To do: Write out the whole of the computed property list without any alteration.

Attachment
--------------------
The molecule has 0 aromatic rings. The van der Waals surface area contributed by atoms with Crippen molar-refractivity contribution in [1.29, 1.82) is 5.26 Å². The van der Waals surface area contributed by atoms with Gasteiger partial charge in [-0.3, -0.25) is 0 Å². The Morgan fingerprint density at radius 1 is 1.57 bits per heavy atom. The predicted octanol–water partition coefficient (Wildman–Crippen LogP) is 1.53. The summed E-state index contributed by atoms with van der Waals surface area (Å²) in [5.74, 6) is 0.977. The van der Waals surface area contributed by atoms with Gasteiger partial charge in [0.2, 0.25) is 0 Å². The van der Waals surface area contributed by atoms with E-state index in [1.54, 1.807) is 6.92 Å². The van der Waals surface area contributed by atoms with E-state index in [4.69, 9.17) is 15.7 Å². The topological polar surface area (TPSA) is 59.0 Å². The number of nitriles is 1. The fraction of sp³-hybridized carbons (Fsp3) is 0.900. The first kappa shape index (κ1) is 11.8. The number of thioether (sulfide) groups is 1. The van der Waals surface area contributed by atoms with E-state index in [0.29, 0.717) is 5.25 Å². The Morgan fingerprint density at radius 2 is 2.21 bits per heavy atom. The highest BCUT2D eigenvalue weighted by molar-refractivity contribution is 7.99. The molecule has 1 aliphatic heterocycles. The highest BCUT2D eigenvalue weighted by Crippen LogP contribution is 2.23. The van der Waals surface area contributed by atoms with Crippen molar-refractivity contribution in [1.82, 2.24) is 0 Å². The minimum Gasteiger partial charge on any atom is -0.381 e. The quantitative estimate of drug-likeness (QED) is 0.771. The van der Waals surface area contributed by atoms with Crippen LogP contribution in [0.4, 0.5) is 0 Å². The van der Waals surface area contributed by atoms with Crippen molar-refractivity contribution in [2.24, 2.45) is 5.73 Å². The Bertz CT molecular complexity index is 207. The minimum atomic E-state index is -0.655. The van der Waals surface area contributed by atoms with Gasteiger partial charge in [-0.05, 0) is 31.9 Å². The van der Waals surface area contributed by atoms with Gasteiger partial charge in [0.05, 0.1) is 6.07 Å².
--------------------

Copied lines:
The molecule has 0 aromatic rings. The van der Waals surface area contributed by atoms with Crippen molar-refractivity contribution in [1.29, 1.82) is 5.26 Å². The van der Waals surface area contributed by atoms with Gasteiger partial charge in [-0.3, -0.25) is 0 Å². The Morgan fingerprint density at radius 1 is 1.57 bits per heavy atom. The predicted octanol–water partition coefficient (Wildman–Crippen LogP) is 1.53. The summed E-state index contributed by atoms with van der Waals surface area (Å²) in [5.74, 6) is 0.977. The van der Waals surface area contributed by atoms with Gasteiger partial charge in [0.2, 0.25) is 0 Å². The van der Waals surface area contributed by atoms with E-state index in [1.54, 1.807) is 6.92 Å². The van der Waals surface area contributed by atoms with E-state index in [4.69, 9.17) is 15.7 Å². The topological polar surface area (TPSA) is 59.0 Å². The number of nitriles is 1. The fraction of sp³-hybridized carbons (Fsp3) is 0.900. The first kappa shape index (κ1) is 11.8. The number of thioether (sulfide) groups is 1. The van der Waals surface area contributed by atoms with E-state index in [0.29, 0.717) is 5.25 Å². The Morgan fingerprint density at radius 2 is 2.21 bits per heavy atom. The highest BCUT2D eigenvalue weighted by molar-refractivity contribution is 7.99. The molecule has 1 aliphatic heterocycles. The highest BCUT2D eigenvalue weighted by Crippen LogP contribution is 2.23. The van der Waals surface area contributed by atoms with Crippen molar-refractivity contribution in [1.82, 2.24) is 0 Å². The minimum Gasteiger partial charge on any atom is -0.381 e. The quantitative estimate of drug-likeness (QED) is 0.771. The van der Waals surface area contributed by atoms with Crippen LogP contribution in [0.4, 0.5) is 0 Å². The van der Waals surface area contributed by atoms with Crippen molar-refractivity contribution in [2.24, 2.45) is 5.73 Å². The Bertz CT molecular complexity index is 207. The minimum atomic E-state index is -0.655. The van der Waals surface area contributed by atoms with Gasteiger partial charge in [-0.05, 0) is 31.9 Å². The van der Waals surface area contributed by atoms with Gasteiger partial charge in [0.05, 0.1) is 6.07 Å².